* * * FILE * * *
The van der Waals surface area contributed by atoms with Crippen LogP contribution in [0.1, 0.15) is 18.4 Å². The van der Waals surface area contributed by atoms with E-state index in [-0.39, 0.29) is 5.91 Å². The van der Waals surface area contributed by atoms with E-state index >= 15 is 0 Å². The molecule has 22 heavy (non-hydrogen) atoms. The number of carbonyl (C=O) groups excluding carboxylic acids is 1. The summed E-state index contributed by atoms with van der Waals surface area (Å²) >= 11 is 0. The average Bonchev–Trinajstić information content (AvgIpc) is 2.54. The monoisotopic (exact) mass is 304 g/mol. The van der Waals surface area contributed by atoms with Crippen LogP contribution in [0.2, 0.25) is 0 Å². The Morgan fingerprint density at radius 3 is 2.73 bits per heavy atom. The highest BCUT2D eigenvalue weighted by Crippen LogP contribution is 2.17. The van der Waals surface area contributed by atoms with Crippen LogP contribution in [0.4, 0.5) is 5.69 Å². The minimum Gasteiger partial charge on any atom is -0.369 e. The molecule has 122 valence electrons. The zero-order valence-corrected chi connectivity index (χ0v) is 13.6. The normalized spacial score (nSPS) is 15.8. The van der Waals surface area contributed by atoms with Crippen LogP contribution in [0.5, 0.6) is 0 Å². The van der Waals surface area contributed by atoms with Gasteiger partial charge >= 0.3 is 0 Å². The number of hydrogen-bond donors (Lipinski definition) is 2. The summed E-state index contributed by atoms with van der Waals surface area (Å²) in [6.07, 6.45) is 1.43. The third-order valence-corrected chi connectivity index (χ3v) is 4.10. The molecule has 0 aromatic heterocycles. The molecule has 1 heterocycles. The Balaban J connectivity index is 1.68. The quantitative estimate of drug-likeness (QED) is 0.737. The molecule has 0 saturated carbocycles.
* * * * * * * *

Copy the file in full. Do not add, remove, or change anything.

The van der Waals surface area contributed by atoms with Crippen LogP contribution in [0.1, 0.15) is 18.4 Å². The van der Waals surface area contributed by atoms with E-state index in [-0.39, 0.29) is 5.91 Å². The van der Waals surface area contributed by atoms with E-state index >= 15 is 0 Å². The molecule has 22 heavy (non-hydrogen) atoms. The number of carbonyl (C=O) groups excluding carboxylic acids is 1. The summed E-state index contributed by atoms with van der Waals surface area (Å²) >= 11 is 0. The average Bonchev–Trinajstić information content (AvgIpc) is 2.54. The monoisotopic (exact) mass is 304 g/mol. The van der Waals surface area contributed by atoms with Crippen LogP contribution in [0.2, 0.25) is 0 Å². The Morgan fingerprint density at radius 3 is 2.73 bits per heavy atom. The highest BCUT2D eigenvalue weighted by Crippen LogP contribution is 2.17. The van der Waals surface area contributed by atoms with Crippen LogP contribution in [0.4, 0.5) is 5.69 Å². The minimum Gasteiger partial charge on any atom is -0.369 e. The molecule has 122 valence electrons. The zero-order valence-corrected chi connectivity index (χ0v) is 13.6. The normalized spacial score (nSPS) is 15.8. The van der Waals surface area contributed by atoms with Crippen LogP contribution in [0.5, 0.6) is 0 Å². The van der Waals surface area contributed by atoms with Gasteiger partial charge >= 0.3 is 0 Å². The number of hydrogen-bond donors (Lipinski definition) is 2. The summed E-state index contributed by atoms with van der Waals surface area (Å²) in [6.07, 6.45) is 1.43. The third-order valence-corrected chi connectivity index (χ3v) is 4.10. The molecule has 0 aromatic heterocycles. The molecule has 1 heterocycles. The Balaban J connectivity index is 1.68. The quantitative estimate of drug-likeness (QED) is 0.737. The molecule has 0 saturated carbocycles.